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No change to ban on Jewish prayer at mosque: Israeli PM

AP/Jerusalem
Filed on July 19, 2021
Photo: AP

The office of Israel’s new prime minister says he isn’t changing the norms at a contested site in Jerusalem to allow Jewish prayer there.


Israeli Prime Minister Naftali Bennett is not changing the norms at a contested site in Jerusalem to allow Jewish prayer there, his office said Monday, walking back comments that sparked angry reactions a day earlier.

Bennett, Israel’s new premier, had raised concerns on Sunday when he said Israel was committed to protecting “freedom of worship” for Jews at the hilltop compound.

Under a long-standing practice, Jews are allowed to visit — but not pray — at the site, which they revere as the Temple Mount and which Muslims hold sacred as the home of the Al Aqsa Mosque.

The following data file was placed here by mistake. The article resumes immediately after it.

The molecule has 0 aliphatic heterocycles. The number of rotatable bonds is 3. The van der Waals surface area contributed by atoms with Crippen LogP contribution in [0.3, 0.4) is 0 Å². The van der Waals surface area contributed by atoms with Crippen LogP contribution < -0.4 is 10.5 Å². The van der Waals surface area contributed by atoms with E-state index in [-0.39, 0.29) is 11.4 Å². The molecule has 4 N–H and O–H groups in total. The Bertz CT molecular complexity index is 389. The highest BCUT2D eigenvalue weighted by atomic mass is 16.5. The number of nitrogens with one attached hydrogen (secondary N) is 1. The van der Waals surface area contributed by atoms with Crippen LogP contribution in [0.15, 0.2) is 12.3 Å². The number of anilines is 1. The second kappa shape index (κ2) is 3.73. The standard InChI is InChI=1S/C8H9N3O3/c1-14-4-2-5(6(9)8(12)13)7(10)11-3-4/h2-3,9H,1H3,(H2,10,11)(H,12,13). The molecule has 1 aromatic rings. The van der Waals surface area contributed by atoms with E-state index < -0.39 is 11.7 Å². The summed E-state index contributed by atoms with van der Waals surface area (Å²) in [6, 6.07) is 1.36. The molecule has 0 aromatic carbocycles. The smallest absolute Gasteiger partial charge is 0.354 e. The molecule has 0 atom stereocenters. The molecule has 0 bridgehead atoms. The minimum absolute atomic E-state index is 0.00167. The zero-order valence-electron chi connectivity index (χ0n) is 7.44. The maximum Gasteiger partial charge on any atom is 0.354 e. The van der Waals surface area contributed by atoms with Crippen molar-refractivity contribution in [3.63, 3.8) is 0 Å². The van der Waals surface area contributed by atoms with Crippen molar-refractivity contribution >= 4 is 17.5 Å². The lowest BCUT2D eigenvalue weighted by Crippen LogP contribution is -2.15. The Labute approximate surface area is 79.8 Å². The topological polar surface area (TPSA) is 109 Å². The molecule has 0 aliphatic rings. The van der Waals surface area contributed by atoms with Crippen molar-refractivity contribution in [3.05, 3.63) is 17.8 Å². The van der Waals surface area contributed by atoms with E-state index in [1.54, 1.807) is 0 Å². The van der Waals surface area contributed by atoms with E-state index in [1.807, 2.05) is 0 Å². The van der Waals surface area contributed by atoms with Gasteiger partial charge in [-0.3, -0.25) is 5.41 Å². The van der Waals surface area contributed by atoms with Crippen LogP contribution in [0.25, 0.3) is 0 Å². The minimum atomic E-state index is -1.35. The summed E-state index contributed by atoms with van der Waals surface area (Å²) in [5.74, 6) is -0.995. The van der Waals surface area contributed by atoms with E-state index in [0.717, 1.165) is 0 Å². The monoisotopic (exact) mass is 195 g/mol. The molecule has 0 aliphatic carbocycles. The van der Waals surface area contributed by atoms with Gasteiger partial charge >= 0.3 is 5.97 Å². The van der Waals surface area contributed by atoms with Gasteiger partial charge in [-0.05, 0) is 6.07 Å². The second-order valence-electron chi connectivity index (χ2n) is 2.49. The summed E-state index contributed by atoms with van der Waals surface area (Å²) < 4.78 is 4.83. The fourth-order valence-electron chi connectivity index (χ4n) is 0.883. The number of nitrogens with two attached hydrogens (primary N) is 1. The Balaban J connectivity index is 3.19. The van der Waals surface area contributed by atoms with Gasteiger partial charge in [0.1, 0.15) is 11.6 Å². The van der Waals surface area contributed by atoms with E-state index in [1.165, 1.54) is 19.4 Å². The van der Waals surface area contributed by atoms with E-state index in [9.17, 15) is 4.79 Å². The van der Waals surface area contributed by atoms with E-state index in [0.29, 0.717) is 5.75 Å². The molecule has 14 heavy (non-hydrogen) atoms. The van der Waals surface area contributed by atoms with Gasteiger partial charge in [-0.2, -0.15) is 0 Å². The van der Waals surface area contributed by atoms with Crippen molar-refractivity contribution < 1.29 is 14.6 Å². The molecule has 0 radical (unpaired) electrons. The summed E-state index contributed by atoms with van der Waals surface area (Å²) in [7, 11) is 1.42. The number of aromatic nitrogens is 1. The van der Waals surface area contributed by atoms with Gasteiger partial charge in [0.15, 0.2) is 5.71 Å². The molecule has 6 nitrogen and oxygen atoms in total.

Despite Bennett’s phrasing, the status quo holds, according to an official in the prime minister’s office who was not authorised to speak publicly and demanded anonymity.

The clarification came after a tense day in which hundreds of Jewish pilgrims visited the compound under heavy police guard to mark Tisha B’Av, a day of mourning and repentance when Jews reflect on the destruction of the First and Second Temples.

Earlier Sunday, Muslim worshippers briefly clashed with Israeli security forces at the flashpoint shrine.

No injuries were reported, but the incident again raised tensions. It came just days before Muslims celebrate the festival of Eid Al Adha, or Feast of the Sacrifice.





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